Saturday morning we slept in, took a taxi to the Tenement Museum, where both our guide and the exhibit were truly first rate, then went back to the hotel and spent the rest of the afternoon with the pleasure of doing nothing, before heading back to the Metropolitan Museum in the evening to see the Matisse exhibit and buy me a new generation of an Egyptian emerald ring which I had first acquired in the 1980s, then died somewhere on the streets of Paris sometime in 2003. Marco and I again walked through the Park at 9 at night, this time with snow falling everywhere. It was magical. Four young Chinese college students offered us their protection, as I was a bit shy of walking through the park at night. I could envision my midwestern father's Republican horror at our having asked the help of visiting communists, which made us enjoy their kindness all the more. I taught Marco how to make snow angels (he grew up on the Mediterrean sea), we sang winter songs, and again stopped at Imagine, where I somewhat sentimentally played the song on my iPod. A passerby took a photo of us which we hope to turn into a belated Christmas card in four languages: English and Italian for us, Hebrew and Arabic for hopes of peace in the two languages which are currently most seriously at war. I hope Lennon would be pleased.
Sunday had us out early once again, this time taking the subway to the 911 memorial, unfinished but very moving. As UC Berkeley people, we were especially touched by the wall of the reflecting pool dedicated to flight 93 and its mention of Mark Bingham, UC Berkeley rugby player, gay man and hero--one of the leaders of the move to fight back, which saved Washington DC and the nation from another lost symbol and many more lost lives. A park is being built as well as an indoor museum. I hope that like Hiroshima Peace Park, someday there will be families and children picnicking there, with the horror of our specie's capacity for destruction side by side with its capacity for renewed life, happiness, and joy. Hiroshima had touched me intensely and kept away any feelings of self-righteous innocence I might have had at the 911 memorial.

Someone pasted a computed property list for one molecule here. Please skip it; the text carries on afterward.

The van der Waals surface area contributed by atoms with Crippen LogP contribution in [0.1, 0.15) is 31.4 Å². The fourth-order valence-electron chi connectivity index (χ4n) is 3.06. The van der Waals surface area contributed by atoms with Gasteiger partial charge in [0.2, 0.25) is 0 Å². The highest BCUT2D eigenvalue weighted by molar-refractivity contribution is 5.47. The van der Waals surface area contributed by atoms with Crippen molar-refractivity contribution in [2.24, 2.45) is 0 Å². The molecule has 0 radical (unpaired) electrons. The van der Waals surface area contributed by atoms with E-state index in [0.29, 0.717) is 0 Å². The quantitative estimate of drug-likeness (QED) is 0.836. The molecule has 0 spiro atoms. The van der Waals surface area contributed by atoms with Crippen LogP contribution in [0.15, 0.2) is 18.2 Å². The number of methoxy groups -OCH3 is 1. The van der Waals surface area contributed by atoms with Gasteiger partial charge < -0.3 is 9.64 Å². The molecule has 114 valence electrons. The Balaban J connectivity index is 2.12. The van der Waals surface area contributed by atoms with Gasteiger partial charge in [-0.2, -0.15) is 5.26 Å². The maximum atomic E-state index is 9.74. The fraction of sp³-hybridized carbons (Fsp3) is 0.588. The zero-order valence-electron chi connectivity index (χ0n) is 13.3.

After a latte at a nearby Starbucks to rejuvenate ourselves, we began a long walk up Broadway, stopping at the Museum of Sex on 5th and 27th then walked up the MOBBED Fifth Avenue, with a brief stop at St. Patrick's to light a candle for our friend Steve, me listening to lullaby tapes to calm my claustrophobia, finally arriving at the haven of our outdoor home Central Park. If the gods ever move us to New York, we will be Upper West Side people. I need the peace of the green and love the contrast between bare trees and surrounding skyscrapers. We walked back to Eileen Fisher on 78th and Columbus, then hobbled back to our hotel before going to see the musical Once. Once was one thing too much for me, but Marco loved it. We will see the movie again soon, before we lose our feeling for the play.
Monday was New Year's Eve Day. I was coming down with a cold, we spent the morning in bed napping and reading, then reluctantly packed for our Jet Blue flight home, unfortunately delayed 1 1/2 hours, but MUCH more comfortable than standard airlines, especially with the extra legroom seats. We had three New Years moments in the air, arrived home at 3 am, spent New Year's Day recovering from the arduous trip back, and are now already looking forward to our next trip back to the Big Apple and the Hotel Beacon. We HEART New York (that reminds me, I also taught Marco how to make designs on snowed over car windshields).

Tips: In the holiday season, push yourselves to arrive early, walk, take iPods for sound protection, be nice to people and they'll be nice back, travel always with Thera flu, Kleenex brand kleenex and silk long underwear. And if you haven't seen the Statue of Liberty up close, more than any other one thing, you will be overwhelmed by its beauty, proud to be a United States citizen if you are one, seeing a true symbol of our country at its best if you are one of its many visitors from other parts of the world.